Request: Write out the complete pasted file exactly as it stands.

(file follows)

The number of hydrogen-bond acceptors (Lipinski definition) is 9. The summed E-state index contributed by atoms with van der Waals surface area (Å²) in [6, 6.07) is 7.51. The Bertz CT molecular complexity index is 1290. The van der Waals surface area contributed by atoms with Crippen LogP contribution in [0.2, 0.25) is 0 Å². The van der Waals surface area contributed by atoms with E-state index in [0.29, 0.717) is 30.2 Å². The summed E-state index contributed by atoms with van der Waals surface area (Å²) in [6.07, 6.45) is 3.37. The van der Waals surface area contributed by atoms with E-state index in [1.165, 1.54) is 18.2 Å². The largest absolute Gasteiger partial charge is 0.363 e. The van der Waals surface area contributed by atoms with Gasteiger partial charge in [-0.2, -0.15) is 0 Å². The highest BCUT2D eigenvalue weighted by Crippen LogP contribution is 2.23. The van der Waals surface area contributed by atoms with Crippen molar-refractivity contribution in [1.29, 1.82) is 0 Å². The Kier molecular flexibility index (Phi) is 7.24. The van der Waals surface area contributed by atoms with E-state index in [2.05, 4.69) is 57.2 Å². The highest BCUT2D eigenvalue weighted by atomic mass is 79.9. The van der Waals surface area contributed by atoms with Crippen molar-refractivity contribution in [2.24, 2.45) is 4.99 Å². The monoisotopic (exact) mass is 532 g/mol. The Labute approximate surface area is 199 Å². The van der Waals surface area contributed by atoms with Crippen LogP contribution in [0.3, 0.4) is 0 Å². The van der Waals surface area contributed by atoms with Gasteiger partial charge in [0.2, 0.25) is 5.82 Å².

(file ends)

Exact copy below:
The number of hydrogen-bond acceptors (Lipinski definition) is 9. The summed E-state index contributed by atoms with van der Waals surface area (Å²) in [6, 6.07) is 7.51. The Bertz CT molecular complexity index is 1290. The van der Waals surface area contributed by atoms with Crippen LogP contribution in [0.2, 0.25) is 0 Å². The van der Waals surface area contributed by atoms with E-state index in [0.29, 0.717) is 30.2 Å². The summed E-state index contributed by atoms with van der Waals surface area (Å²) in [6.07, 6.45) is 3.37. The van der Waals surface area contributed by atoms with E-state index in [1.165, 1.54) is 18.2 Å². The largest absolute Gasteiger partial charge is 0.363 e. The van der Waals surface area contributed by atoms with Gasteiger partial charge in [-0.2, -0.15) is 0 Å². The highest BCUT2D eigenvalue weighted by Crippen LogP contribution is 2.23. The van der Waals surface area contributed by atoms with Crippen molar-refractivity contribution in [1.29, 1.82) is 0 Å². The Kier molecular flexibility index (Phi) is 7.24. The van der Waals surface area contributed by atoms with E-state index in [2.05, 4.69) is 57.2 Å². The highest BCUT2D eigenvalue weighted by atomic mass is 79.9. The van der Waals surface area contributed by atoms with Crippen molar-refractivity contribution in [2.24, 2.45) is 4.99 Å². The monoisotopic (exact) mass is 532 g/mol. The Labute approximate surface area is 199 Å². The van der Waals surface area contributed by atoms with Crippen LogP contribution in [0.3, 0.4) is 0 Å². The van der Waals surface area contributed by atoms with Gasteiger partial charge in [0.2, 0.25) is 5.82 Å².